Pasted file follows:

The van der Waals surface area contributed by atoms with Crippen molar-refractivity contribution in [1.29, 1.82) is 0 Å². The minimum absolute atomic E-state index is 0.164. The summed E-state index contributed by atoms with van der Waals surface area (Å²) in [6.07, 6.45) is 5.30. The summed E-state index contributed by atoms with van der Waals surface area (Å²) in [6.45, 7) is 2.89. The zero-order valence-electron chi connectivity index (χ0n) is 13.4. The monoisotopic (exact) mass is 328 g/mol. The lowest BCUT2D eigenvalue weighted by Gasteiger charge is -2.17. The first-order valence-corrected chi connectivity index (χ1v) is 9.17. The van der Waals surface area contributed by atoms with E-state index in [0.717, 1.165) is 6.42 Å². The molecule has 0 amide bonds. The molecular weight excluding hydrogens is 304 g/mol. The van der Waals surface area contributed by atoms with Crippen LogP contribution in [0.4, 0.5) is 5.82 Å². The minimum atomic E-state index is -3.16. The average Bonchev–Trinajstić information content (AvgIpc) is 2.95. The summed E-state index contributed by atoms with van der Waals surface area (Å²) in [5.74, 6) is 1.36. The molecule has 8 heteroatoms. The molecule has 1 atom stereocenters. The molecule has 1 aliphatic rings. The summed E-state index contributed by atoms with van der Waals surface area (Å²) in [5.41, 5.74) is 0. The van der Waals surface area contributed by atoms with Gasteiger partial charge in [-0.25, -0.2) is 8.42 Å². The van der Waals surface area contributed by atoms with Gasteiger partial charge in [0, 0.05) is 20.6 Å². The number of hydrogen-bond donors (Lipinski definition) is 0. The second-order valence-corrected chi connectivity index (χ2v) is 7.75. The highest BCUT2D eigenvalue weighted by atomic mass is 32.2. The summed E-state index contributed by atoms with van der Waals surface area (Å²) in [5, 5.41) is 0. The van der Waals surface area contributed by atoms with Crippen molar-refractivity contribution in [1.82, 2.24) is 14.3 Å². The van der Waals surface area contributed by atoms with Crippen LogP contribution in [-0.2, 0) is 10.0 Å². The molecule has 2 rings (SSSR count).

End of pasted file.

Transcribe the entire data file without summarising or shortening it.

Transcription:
The van der Waals surface area contributed by atoms with Crippen molar-refractivity contribution in [1.29, 1.82) is 0 Å². The minimum absolute atomic E-state index is 0.164. The summed E-state index contributed by atoms with van der Waals surface area (Å²) in [6.07, 6.45) is 5.30. The summed E-state index contributed by atoms with van der Waals surface area (Å²) in [6.45, 7) is 2.89. The zero-order valence-electron chi connectivity index (χ0n) is 13.4. The monoisotopic (exact) mass is 328 g/mol. The lowest BCUT2D eigenvalue weighted by Gasteiger charge is -2.17. The first-order valence-corrected chi connectivity index (χ1v) is 9.17. The van der Waals surface area contributed by atoms with E-state index in [0.717, 1.165) is 6.42 Å². The molecule has 0 amide bonds. The molecular weight excluding hydrogens is 304 g/mol. The van der Waals surface area contributed by atoms with Crippen LogP contribution in [0.4, 0.5) is 5.82 Å². The minimum atomic E-state index is -3.16. The average Bonchev–Trinajstić information content (AvgIpc) is 2.95. The summed E-state index contributed by atoms with van der Waals surface area (Å²) in [5.74, 6) is 1.36. The molecule has 8 heteroatoms. The molecule has 1 atom stereocenters. The molecule has 1 aliphatic rings. The summed E-state index contributed by atoms with van der Waals surface area (Å²) in [5.41, 5.74) is 0. The van der Waals surface area contributed by atoms with Gasteiger partial charge in [-0.25, -0.2) is 8.42 Å². The van der Waals surface area contributed by atoms with Gasteiger partial charge in [0, 0.05) is 20.6 Å². The number of hydrogen-bond donors (Lipinski definition) is 0. The second-order valence-corrected chi connectivity index (χ2v) is 7.75. The highest BCUT2D eigenvalue weighted by atomic mass is 32.2. The summed E-state index contributed by atoms with van der Waals surface area (Å²) in [5, 5.41) is 0. The van der Waals surface area contributed by atoms with Crippen molar-refractivity contribution in [1.82, 2.24) is 14.3 Å². The van der Waals surface area contributed by atoms with Crippen LogP contribution in [-0.2, 0) is 10.0 Å². The molecule has 2 rings (SSSR count).